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How academics in undergraduate business programs at an Australian University view sustainability
Australian Journal of Environmental Eduacation
  • Tania von der Heidt, Southern Cross University
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Peer Reviewed
This article explores conceptualisations of sustainability and perceptions of its importance in curriculum held by business subject and program leaders. Results are reported from an empirical study of the first-year Bachelor of Business program at an Australian university. Research data was collected in 16 semi-structured, in-depth interviews with subject and program leaders over two teaching periods in 2011. Interview transcripts were analysed through the identification of key themes. The results reveal that teaching academics believe sustainability is something more dynamic and complex than they are able to feature in their subjects, reflecting the difficulty in appropriately conceptualising sustainability, as well as differences between the academics’ beliefs, intentions and actions. Few studies explore the conceptualisations of sustainability held by subject and program leaders. If business schools are to produce sustainability-savvy graduates, the teaching academics need to have a clear and, ideally, shared view of sustainability.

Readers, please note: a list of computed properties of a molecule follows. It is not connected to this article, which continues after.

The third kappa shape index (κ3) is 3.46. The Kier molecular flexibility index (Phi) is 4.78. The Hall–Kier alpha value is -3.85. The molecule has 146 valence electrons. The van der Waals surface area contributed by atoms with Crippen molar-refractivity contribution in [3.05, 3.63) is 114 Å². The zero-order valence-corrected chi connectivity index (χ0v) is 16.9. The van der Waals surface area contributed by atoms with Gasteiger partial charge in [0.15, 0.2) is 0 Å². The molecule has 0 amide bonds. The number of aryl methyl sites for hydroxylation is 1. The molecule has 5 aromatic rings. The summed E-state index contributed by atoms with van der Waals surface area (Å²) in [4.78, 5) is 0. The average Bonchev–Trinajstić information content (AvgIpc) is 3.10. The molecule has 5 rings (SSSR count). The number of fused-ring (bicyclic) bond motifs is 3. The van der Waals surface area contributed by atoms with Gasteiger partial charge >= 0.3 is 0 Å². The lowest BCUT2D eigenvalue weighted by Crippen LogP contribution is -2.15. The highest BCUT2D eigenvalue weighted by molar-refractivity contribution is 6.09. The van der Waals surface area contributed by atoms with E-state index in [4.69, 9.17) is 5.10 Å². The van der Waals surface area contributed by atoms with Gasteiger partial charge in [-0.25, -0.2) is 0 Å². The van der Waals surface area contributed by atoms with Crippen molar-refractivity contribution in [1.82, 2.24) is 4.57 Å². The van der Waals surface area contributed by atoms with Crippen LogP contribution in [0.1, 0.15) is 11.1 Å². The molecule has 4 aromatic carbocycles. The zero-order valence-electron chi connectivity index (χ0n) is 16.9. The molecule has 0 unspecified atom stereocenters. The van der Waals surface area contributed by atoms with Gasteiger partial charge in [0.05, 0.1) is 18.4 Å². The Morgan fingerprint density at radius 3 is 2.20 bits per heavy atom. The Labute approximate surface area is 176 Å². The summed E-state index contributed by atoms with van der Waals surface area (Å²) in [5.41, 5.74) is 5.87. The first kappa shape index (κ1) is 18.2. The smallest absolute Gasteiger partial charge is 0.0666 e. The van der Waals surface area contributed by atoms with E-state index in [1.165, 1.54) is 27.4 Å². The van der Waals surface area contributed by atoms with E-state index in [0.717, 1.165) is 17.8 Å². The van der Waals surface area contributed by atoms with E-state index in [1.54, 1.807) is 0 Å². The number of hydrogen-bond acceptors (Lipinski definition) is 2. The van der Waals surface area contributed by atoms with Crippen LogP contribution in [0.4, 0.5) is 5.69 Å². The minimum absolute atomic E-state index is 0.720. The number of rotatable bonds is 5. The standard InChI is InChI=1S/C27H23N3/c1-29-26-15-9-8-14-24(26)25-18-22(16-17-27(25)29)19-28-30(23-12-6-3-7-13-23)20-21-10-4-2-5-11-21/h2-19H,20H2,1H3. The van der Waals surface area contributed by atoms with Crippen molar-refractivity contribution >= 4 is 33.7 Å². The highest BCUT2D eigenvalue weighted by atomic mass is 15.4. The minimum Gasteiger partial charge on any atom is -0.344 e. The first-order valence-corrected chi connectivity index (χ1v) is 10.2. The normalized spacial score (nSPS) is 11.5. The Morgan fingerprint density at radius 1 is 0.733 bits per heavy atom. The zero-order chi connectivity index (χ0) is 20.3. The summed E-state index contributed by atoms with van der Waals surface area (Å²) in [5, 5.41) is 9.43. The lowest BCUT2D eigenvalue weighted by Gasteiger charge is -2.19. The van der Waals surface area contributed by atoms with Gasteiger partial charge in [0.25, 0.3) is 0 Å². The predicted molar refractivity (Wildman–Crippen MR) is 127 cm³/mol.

Citation Information

von der Heidt, T 2014, 'How academics in undergraduate business programs at an Australian University view sustainability', Australian Journal of Environmental Education, vol. 30, no. 2, pp. 215-238.

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